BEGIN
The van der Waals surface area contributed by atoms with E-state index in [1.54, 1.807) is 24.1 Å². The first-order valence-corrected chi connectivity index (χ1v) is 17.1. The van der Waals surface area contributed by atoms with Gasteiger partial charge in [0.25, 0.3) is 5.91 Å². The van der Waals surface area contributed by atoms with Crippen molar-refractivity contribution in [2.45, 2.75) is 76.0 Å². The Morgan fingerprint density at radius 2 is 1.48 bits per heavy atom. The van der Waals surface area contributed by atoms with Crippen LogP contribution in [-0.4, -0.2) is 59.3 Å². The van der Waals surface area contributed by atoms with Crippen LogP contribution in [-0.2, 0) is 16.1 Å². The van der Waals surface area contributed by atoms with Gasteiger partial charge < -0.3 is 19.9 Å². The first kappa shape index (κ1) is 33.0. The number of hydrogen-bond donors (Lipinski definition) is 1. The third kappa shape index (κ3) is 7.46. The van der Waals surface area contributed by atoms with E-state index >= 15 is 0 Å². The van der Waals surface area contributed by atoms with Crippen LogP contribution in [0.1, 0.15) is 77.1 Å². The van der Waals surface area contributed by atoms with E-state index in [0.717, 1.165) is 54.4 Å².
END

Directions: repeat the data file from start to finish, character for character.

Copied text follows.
The van der Waals surface area contributed by atoms with E-state index in [1.54, 1.807) is 24.1 Å². The first-order valence-corrected chi connectivity index (χ1v) is 17.1. The van der Waals surface area contributed by atoms with Gasteiger partial charge in [0.25, 0.3) is 5.91 Å². The van der Waals surface area contributed by atoms with Crippen molar-refractivity contribution in [2.45, 2.75) is 76.0 Å². The Morgan fingerprint density at radius 2 is 1.48 bits per heavy atom. The van der Waals surface area contributed by atoms with Crippen LogP contribution in [-0.4, -0.2) is 59.3 Å². The van der Waals surface area contributed by atoms with Crippen LogP contribution in [-0.2, 0) is 16.1 Å². The van der Waals surface area contributed by atoms with Gasteiger partial charge < -0.3 is 19.9 Å². The first kappa shape index (κ1) is 33.0. The number of hydrogen-bond donors (Lipinski definition) is 1. The third kappa shape index (κ3) is 7.46. The van der Waals surface area contributed by atoms with E-state index >= 15 is 0 Å². The van der Waals surface area contributed by atoms with Crippen LogP contribution in [0.1, 0.15) is 77.1 Å². The van der Waals surface area contributed by atoms with E-state index in [0.717, 1.165) is 54.4 Å².